Mayor Taveras says that increased recycling saves the city money – as much as $250,000 if residents commit to the task – and those are funds that the city desperately needs. So if BBQ wings, trees or a cleaner environment are not your thing, maybe the promise of keeping property taxes down for another year will be enough to ensure your participation.
Time magazine correspondent Michael Grunwald is the author of The New New Deal: The Hidden Story of Change in the Obama Era, a new book that examines the president’s American Recovery and Reinvestment Act, aka the stimulus package. In an insightful interview with Slate.com, he discusses the difference between the White House’s nuanced, deliberative attempts to promote the bill to the American public, and the Republican response: “The Republican message was much simpler: No.”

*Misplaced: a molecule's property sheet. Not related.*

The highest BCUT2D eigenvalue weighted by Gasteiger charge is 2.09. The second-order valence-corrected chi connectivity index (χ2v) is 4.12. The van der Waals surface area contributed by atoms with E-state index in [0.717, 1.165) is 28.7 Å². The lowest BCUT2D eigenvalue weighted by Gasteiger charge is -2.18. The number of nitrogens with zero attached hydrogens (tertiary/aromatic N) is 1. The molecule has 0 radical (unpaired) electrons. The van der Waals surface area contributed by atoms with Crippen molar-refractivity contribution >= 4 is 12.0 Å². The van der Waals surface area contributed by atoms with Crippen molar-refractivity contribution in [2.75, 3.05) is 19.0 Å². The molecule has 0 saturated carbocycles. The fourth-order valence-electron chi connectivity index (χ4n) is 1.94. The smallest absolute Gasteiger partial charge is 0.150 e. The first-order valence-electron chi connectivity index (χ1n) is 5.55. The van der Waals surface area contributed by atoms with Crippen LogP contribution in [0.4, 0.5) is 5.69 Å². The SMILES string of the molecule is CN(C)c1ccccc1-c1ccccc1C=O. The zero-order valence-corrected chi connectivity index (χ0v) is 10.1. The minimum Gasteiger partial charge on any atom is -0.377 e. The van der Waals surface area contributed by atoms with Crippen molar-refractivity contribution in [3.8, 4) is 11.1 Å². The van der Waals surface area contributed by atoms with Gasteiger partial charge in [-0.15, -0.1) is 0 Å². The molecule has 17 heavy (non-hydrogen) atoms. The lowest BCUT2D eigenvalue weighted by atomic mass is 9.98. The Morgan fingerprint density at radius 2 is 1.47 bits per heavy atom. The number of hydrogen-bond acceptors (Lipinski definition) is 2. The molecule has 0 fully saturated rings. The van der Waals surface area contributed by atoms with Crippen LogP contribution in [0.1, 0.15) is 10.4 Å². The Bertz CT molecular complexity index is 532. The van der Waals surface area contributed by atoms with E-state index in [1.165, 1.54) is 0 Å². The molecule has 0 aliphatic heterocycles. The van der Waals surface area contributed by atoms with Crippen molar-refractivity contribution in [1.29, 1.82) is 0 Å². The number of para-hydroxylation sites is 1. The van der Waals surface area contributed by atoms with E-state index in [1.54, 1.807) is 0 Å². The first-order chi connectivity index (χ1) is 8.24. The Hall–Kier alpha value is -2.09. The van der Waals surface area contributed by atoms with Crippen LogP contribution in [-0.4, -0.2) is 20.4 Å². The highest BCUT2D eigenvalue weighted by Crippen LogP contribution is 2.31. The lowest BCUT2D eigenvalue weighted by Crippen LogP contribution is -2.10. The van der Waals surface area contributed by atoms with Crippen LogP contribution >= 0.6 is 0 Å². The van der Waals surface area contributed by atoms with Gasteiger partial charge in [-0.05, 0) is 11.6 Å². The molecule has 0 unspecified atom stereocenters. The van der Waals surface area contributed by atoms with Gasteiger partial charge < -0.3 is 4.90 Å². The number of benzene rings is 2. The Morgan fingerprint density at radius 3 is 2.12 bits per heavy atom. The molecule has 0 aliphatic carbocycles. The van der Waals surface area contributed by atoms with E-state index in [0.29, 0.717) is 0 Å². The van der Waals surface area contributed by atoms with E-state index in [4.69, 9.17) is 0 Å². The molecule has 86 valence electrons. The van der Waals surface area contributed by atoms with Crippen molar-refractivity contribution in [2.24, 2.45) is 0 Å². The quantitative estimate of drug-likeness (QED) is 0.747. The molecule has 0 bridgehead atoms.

Later, he talks about the current Republican nominee’s approach: “There’s a reason most of Romney’s ads feature the stimulus... He’s running against the idea that government can produce positive change.”